Carl J. Pepine, MD, Eminent Scholar Emeritus and professor of medicine at the University of Florida agreed that supervision is vital. When I trained, there was a pyramid of trainees, so you maybe had 50 interns, 30 first-year residents, 20 second-year residents and 10 third-year residents. There was a pyramid of people at various skill levels supervising.
With all of the changes that have occurred over the past 10 or 15 years in training programs, that pyramid of supervision has been disrupted, said Pepine.
Financial burden of the changes
Financial costs and an insufficient health care work force are the most significant barriers to further revisions on resident work hours. The IOM has said that additional funding perhaps as high as $1.7 billion per year for teaching hospitals will be needed to cover the costs associated with shifting some work from current residents to other health care personnel or additional residents.
From my perspective as a residency director, the cost is a concern; for example, if you had one resident gone an extra day per week, 52 weeks out of the year, you can see how much that pulls a person out of rotation, Berkowitz said.
Law also observed that most training programs purposefully assign formal professional responsibilities to their residents designed to occupy most of the allowed 80 hours per week.
According to Law, the average medical resident has incurred a debt of $150,000 to $200,000 for his or her medical school education. Many residents traditionally rely on the extra income provided by the real-world level of compensation earned through moonlighting to supplement their salary.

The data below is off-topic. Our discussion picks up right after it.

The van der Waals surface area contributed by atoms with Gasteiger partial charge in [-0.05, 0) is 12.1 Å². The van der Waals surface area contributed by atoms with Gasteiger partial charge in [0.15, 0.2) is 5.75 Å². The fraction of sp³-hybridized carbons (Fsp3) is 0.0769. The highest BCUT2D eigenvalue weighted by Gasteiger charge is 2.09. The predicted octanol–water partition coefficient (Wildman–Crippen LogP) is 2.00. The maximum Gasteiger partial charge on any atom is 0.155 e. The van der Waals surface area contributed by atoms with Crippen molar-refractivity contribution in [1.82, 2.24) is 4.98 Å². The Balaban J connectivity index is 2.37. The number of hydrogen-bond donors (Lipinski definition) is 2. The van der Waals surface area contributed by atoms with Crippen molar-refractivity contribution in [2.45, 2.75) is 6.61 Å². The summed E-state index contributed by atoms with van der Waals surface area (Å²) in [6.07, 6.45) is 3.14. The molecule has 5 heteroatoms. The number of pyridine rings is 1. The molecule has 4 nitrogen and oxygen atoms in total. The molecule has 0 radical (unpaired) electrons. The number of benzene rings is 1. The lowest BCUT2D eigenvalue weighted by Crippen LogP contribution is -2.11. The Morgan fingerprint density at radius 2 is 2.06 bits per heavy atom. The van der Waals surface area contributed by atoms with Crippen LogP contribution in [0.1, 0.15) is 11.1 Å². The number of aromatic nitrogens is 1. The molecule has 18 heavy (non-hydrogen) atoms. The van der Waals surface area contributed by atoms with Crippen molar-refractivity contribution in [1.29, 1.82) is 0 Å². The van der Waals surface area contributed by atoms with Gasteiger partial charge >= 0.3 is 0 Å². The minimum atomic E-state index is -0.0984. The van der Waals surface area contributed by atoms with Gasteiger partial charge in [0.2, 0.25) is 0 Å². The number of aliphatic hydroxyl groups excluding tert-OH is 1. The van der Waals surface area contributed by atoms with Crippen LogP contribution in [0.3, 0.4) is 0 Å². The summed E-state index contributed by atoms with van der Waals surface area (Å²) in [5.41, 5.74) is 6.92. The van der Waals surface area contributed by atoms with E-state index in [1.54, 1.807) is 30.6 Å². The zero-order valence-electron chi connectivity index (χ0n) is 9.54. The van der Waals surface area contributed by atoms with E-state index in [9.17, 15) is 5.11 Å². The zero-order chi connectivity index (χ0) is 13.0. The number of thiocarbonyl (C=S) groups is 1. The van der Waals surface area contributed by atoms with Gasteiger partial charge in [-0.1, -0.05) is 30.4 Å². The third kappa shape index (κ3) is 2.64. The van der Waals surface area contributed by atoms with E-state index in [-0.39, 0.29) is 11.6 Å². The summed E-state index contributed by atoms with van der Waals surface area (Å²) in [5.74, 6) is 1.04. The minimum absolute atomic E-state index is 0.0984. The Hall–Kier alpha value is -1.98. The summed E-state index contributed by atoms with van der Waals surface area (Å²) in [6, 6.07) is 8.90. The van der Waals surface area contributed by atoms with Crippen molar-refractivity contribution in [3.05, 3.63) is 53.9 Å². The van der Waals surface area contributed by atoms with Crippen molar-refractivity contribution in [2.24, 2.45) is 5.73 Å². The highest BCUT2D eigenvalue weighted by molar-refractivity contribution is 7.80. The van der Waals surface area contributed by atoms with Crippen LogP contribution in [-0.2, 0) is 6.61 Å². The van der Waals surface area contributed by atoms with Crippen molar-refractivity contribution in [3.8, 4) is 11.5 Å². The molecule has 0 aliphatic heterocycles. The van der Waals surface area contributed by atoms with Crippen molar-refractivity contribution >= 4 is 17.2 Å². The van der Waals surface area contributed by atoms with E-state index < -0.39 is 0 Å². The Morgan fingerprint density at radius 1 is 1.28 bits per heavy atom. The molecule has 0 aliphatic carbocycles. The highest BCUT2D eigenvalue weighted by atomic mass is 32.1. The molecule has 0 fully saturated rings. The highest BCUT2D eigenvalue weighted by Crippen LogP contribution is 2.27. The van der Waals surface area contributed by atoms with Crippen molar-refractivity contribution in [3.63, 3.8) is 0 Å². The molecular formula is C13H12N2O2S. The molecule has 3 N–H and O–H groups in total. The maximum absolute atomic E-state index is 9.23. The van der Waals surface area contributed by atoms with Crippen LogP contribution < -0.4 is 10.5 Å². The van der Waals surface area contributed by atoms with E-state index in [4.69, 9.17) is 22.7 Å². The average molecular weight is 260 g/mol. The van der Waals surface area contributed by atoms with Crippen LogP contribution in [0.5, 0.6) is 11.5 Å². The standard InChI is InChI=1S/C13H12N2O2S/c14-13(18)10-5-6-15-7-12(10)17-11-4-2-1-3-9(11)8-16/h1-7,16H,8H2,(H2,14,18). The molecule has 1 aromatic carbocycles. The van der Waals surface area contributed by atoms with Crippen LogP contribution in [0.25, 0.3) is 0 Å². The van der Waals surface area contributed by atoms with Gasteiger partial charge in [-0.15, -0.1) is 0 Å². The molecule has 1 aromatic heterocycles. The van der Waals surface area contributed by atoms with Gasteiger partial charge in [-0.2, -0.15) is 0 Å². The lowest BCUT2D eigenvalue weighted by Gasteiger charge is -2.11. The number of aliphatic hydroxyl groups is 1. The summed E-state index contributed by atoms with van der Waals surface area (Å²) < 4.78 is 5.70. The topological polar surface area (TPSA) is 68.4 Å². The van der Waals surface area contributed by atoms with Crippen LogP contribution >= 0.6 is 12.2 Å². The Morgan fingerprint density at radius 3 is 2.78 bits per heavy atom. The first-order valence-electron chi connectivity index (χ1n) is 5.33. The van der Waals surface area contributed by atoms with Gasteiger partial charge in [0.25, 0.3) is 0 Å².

The inclusion of all moonlighting hours, not just in-house institutional hours, in the 80-hour total may have the de facto effect of severely restricting their freedom to earn a living while in training, which may in turn further discourage residents from entering traditionally lower compensated fields, such as family practice, general internal medicine, and pediatrics, Law said. This is not a desirable development from a societal standpoint.
In early March, the ACGME will hold a conference with leaders in graduate medical education to review the IOM report and discuss possible revisions to the duty hour standards.
The nation must take a hard look at its residency programs including hours, schedules, supervision, patients caseloads and handovers and ensure that they serve both patient and resident safety today and education needs for tomorrow, according to the IOM.
Altering resident work hours is not sufficient to maximize safety and learning, according to the IOM report. Until these changes take place, residency programs are not providing what the next generation of doctors or their patients deserve. by Christen Haigh
For more information:
- Accreditation Council for Graduate Medical Education: www.acgme.org.
- Ann Intern Med. 2004;140:814-815.
- BMJ. 2003;327:E88-E89.
- Institute of Medicine of the National Academies Resident Duty Hours: Enhancing Sleep, Supervision and Safety Public Briefing: www.nationalacademies.org
- Institute of Medicine of the National Academies Resident Duty Hours: Enhancing Sleep, Supervision and Safety Reports: www.iom.edu
- JAMA. 2007;298:1055-1057.
- JAMA. 2007;298:984-992.
- JAMA. 2007;298:975-983.
- NEJM. 2004;351:1838-1848.
- NEJM. 2008; DOI:10.1056/NEJMp0808736. Accessed Dec. 10, 2008.
- Public Library of Science, 2006; DOI:10.1371/journal.pmed.0030487. Accessed Jan. 12, 2009.